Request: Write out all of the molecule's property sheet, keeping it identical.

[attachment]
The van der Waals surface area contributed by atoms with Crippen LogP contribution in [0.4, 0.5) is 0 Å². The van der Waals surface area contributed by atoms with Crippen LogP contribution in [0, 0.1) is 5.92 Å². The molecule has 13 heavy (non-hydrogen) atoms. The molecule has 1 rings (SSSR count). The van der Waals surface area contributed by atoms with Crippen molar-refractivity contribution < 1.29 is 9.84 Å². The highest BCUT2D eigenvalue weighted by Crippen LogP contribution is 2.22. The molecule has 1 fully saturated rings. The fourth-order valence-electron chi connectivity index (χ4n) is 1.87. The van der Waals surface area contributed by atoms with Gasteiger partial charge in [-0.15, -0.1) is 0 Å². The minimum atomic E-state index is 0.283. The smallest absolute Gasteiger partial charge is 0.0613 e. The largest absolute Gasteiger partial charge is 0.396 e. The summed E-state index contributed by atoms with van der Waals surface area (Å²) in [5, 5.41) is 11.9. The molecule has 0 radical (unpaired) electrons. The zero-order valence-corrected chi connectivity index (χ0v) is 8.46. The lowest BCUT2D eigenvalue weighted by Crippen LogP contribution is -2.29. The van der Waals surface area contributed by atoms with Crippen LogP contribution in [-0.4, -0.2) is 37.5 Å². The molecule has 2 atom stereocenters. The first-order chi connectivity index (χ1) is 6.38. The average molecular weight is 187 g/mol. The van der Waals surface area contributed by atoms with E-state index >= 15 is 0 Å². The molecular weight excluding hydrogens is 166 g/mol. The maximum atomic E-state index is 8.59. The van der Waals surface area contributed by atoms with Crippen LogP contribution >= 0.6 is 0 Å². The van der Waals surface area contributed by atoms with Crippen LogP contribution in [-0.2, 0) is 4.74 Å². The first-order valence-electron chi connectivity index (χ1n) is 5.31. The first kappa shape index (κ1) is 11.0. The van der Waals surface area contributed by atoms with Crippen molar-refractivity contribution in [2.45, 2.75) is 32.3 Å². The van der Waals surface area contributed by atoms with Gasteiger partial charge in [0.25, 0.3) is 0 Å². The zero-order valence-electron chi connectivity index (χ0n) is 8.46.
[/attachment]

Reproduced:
The van der Waals surface area contributed by atoms with Crippen LogP contribution in [0.4, 0.5) is 0 Å². The van der Waals surface area contributed by atoms with Crippen LogP contribution in [0, 0.1) is 5.92 Å². The molecule has 13 heavy (non-hydrogen) atoms. The molecule has 1 rings (SSSR count). The van der Waals surface area contributed by atoms with Crippen molar-refractivity contribution < 1.29 is 9.84 Å². The highest BCUT2D eigenvalue weighted by Crippen LogP contribution is 2.22. The molecule has 1 fully saturated rings. The fourth-order valence-electron chi connectivity index (χ4n) is 1.87. The van der Waals surface area contributed by atoms with Gasteiger partial charge in [-0.15, -0.1) is 0 Å². The minimum atomic E-state index is 0.283. The smallest absolute Gasteiger partial charge is 0.0613 e. The largest absolute Gasteiger partial charge is 0.396 e. The summed E-state index contributed by atoms with van der Waals surface area (Å²) in [5, 5.41) is 11.9. The molecule has 0 radical (unpaired) electrons. The zero-order valence-corrected chi connectivity index (χ0v) is 8.46. The lowest BCUT2D eigenvalue weighted by Crippen LogP contribution is -2.29. The van der Waals surface area contributed by atoms with Crippen LogP contribution in [-0.4, -0.2) is 37.5 Å². The molecule has 2 atom stereocenters. The first-order chi connectivity index (χ1) is 6.38. The average molecular weight is 187 g/mol. The van der Waals surface area contributed by atoms with E-state index >= 15 is 0 Å². The molecular weight excluding hydrogens is 166 g/mol. The maximum atomic E-state index is 8.59. The van der Waals surface area contributed by atoms with Crippen LogP contribution >= 0.6 is 0 Å². The van der Waals surface area contributed by atoms with Crippen LogP contribution in [-0.2, 0) is 4.74 Å². The first-order valence-electron chi connectivity index (χ1n) is 5.31. The first kappa shape index (κ1) is 11.0. The van der Waals surface area contributed by atoms with Crippen molar-refractivity contribution in [2.45, 2.75) is 32.3 Å². The van der Waals surface area contributed by atoms with Gasteiger partial charge in [0.25, 0.3) is 0 Å². The zero-order valence-electron chi connectivity index (χ0n) is 8.46.